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Czechoslovakia, 1959 (MIFF 1960, Programme 9)

Director: Jiri Weiss

From the musty archives of some supernatural Law Court a judge takes the dossier of a young girl accused of the crime of suicide. Gradually the evidence against her, her family, her fiance, her fiance's mother, her lover, her lover's wife and her fellow students is unfolded. Motives are analysed, speeches, and their inflexions recalled, the smallest accidents and incidents relived, to illuminate her reasons for taking her life.

Based on a successful stage-play by Pavel Kohout, Appassionata is the story of a law student who, on the eve of her wedding, meets her old love who has in the meantime married. Their love flares up anew, and the film asks the question: Who is right, the girl with her simple excuse "I love him" or Society, which coldly condemns "that kind of love".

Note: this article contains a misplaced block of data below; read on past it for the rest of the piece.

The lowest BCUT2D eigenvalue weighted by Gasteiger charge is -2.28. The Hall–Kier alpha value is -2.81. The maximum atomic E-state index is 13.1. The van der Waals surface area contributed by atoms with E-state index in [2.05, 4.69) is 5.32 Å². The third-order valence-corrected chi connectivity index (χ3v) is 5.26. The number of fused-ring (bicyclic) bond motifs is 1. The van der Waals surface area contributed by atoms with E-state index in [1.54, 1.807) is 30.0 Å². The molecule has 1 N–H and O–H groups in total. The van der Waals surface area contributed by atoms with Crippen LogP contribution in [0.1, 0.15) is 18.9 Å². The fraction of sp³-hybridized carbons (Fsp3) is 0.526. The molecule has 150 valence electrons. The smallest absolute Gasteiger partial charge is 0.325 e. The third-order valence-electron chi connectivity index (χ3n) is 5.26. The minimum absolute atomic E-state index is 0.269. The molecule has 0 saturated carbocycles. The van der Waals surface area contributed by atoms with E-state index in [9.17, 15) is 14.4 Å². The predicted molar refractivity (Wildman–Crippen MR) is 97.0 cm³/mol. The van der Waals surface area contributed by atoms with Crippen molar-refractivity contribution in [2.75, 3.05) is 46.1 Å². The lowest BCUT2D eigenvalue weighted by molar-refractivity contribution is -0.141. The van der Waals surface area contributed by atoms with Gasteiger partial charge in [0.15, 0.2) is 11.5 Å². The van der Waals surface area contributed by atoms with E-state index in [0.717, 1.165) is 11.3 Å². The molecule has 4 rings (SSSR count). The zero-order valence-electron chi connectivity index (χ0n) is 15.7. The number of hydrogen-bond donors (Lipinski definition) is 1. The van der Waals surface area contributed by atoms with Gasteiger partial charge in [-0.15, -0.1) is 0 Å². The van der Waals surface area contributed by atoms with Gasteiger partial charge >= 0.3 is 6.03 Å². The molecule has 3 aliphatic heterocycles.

The story is ingeniously conceived to show the impact of the love affair upon the friends and relations of the two young people. It attempts to demonstrate that in a conventional eternal triangle situation the moral situations are disturbingly complex. The girl's decision is the focal point of the film; the repercussions of her action ramify to such an extent that as more people become entangled, the moral distinctions become increasingly subtle. One feels "the pressure of events" and consequently the attitude towards the main characters remain fascinatingly ambivalent. The director seems anxious to establish that any judgment passed on human behaviour is invalid a priori unless all the facts are known. For this reason the narrative-flow is not determined by the temporal order of events, but by a moral examiner who organises the action in an attempt to establish the precedence of forces and display, open-mindedly, the crucial moments in the tragedy. In a penultimate scene he makes the girl and her former lover re-enact their chance meeting before the jeering students and university officials; moved for die first time, he makes a plea for tolerance and understanding, crying "judge them if you will". Although Appassionata is an exercise in logical analysis, it retains a tenderness, a power to move; but it is also a film of exceptional individuality and style. It has the elegance, atmosphere and profes­sional polish of the earlier films by Jiri Weiss and the performances by Marie Tomasova and Vladimir Raz are admirable.

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